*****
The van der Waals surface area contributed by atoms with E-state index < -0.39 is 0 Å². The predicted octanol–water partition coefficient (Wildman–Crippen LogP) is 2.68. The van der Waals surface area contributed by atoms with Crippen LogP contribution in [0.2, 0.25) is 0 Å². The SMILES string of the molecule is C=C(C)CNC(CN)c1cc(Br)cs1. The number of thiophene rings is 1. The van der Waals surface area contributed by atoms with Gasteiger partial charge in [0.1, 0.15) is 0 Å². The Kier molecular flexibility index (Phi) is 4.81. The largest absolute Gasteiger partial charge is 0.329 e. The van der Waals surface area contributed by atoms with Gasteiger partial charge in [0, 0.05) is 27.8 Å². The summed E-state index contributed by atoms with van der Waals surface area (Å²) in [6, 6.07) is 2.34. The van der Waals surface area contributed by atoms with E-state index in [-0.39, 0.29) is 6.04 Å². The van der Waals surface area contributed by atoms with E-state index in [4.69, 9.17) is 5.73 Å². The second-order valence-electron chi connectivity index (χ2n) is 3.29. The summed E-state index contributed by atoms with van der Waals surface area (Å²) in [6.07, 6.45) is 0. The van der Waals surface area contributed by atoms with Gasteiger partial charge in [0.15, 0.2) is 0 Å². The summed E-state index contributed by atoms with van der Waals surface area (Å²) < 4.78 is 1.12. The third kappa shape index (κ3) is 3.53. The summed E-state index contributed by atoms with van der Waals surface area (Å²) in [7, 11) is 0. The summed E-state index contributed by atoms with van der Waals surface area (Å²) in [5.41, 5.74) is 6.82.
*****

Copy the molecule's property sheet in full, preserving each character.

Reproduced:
The van der Waals surface area contributed by atoms with E-state index < -0.39 is 0 Å². The predicted octanol–water partition coefficient (Wildman–Crippen LogP) is 2.68. The van der Waals surface area contributed by atoms with Crippen LogP contribution in [0.2, 0.25) is 0 Å². The SMILES string of the molecule is C=C(C)CNC(CN)c1cc(Br)cs1. The number of thiophene rings is 1. The van der Waals surface area contributed by atoms with Gasteiger partial charge in [0.1, 0.15) is 0 Å². The Kier molecular flexibility index (Phi) is 4.81. The largest absolute Gasteiger partial charge is 0.329 e. The van der Waals surface area contributed by atoms with Gasteiger partial charge in [0, 0.05) is 27.8 Å². The summed E-state index contributed by atoms with van der Waals surface area (Å²) in [6, 6.07) is 2.34. The van der Waals surface area contributed by atoms with E-state index in [-0.39, 0.29) is 6.04 Å². The van der Waals surface area contributed by atoms with E-state index in [4.69, 9.17) is 5.73 Å². The second-order valence-electron chi connectivity index (χ2n) is 3.29. The summed E-state index contributed by atoms with van der Waals surface area (Å²) in [6.07, 6.45) is 0. The van der Waals surface area contributed by atoms with Gasteiger partial charge in [0.15, 0.2) is 0 Å². The summed E-state index contributed by atoms with van der Waals surface area (Å²) < 4.78 is 1.12. The third kappa shape index (κ3) is 3.53. The summed E-state index contributed by atoms with van der Waals surface area (Å²) in [7, 11) is 0. The summed E-state index contributed by atoms with van der Waals surface area (Å²) in [5.41, 5.74) is 6.82.